I don't have a theme here, just some quasi-random articles that caught my attention over the last few months, none of which rate a full-blown blog. I'll just toss them out here and see what sticks.
I really like her suggestion that we "increase the chances for students - across university types, across backgrounds - to have their minds blown." I've never articulated that, but I can tell when my students really appreciate that they just got EDUCATED in a way they never thought possible.
Zuska and her outreach project for this one. I've got to reassess my time (and access to my wife's Kindle) and see if I can read that book in time for her planned discussion. Since the last serious reading I did on this subject would be when I read Kate Millett's Sexual Politics (back when it came out), it could be time to get caught up on the gender culture wars.
These days, as those data show, CCs seem to be the only place where students are failed for not having the relevant skills ... and even that seems to be too little from where I sit at the end of the math line, trying to teach physics to kids who still have trouble moving symbols around to solve equations. One of the comments pointed to an essay saying that our education system needs more F's (coming out of the K-12 area).
I wasn't surprised by the 260 k$ price for an MD, except that I thought it seemed LOW. I looked at university budgets some time ago, and one thing that jumped out at me was the massive costs of running a medical school. I suspect that some costs have been put into the research area that are really part of the cost of any graduate program. I don't quite buy the "full cost" analysis, where you spread the cost of failing students over the ones who pass, but I can see it from the point of view of a legislator. And it also makes sense based on the "more F's" argument above: the quality of the person who graduates is partly a result of the selectivity of the process that produces that graduate. You don't want engineers who design bridges that fall down.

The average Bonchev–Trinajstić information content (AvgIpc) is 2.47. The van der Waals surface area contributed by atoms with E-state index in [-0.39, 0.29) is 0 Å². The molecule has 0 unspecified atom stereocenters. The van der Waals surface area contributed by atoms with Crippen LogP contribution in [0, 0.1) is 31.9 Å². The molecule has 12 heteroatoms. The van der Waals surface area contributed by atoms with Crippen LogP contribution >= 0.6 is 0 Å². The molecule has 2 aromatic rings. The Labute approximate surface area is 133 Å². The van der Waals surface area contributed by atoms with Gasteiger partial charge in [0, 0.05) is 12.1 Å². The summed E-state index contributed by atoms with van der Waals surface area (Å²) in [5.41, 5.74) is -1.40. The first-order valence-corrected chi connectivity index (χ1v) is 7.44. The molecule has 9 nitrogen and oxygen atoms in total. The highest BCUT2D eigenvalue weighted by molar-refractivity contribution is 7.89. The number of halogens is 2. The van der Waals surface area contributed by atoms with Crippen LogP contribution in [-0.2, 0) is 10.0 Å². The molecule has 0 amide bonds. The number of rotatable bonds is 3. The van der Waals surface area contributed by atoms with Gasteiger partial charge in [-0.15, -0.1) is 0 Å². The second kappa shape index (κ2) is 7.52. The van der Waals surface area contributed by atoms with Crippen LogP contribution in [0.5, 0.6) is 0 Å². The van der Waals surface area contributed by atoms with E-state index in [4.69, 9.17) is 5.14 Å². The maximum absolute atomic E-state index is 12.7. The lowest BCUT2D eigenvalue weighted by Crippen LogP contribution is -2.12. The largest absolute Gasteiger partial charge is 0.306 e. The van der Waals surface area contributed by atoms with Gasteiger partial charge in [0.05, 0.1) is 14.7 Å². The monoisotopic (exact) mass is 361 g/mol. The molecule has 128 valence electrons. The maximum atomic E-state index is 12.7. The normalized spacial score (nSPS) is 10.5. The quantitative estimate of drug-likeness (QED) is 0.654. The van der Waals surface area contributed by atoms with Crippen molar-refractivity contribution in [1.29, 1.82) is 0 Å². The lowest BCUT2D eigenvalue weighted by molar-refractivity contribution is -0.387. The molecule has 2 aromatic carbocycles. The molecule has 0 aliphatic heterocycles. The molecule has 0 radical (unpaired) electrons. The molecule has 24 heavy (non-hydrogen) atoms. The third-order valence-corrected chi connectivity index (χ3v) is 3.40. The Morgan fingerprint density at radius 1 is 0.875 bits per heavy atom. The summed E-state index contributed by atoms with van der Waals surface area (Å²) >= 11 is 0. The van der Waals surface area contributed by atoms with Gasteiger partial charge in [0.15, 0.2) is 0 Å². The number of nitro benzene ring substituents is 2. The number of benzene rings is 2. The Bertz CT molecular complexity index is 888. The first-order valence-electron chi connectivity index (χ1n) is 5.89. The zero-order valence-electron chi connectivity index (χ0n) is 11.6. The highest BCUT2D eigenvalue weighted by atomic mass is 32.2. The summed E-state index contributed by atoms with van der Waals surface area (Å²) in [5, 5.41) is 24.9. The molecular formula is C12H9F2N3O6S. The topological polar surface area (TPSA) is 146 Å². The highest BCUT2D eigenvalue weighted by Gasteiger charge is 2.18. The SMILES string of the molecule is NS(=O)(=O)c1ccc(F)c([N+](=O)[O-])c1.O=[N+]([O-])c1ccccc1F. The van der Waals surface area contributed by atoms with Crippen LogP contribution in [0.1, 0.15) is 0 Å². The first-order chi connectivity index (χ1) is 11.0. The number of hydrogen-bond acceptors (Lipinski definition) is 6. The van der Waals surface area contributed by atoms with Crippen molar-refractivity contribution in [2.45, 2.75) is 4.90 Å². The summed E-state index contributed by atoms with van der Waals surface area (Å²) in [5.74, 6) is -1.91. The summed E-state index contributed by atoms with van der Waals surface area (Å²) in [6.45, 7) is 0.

old article on orientation and advising.) A college class could engage them in a way that HS does not. The fact that you don't need an ed degree to teach that college class, pointed out in one of the comments on that article, can only add fat to the fire of some other discussions. But what really interests me is that I think the best way to assess the "outcomes" of a school is to look at what happens next. Are HS graduates ready for a job or for college? Clearly not, as our placement tests prove every fall. Are our CC grads ready for the university? Not always. And we need to look at that. I am told (all in the form of anecdotes) that mine are, but I'm not satisfied by that kind of "data". Time to make the trek to Wannabe Flagship and see what I can learn.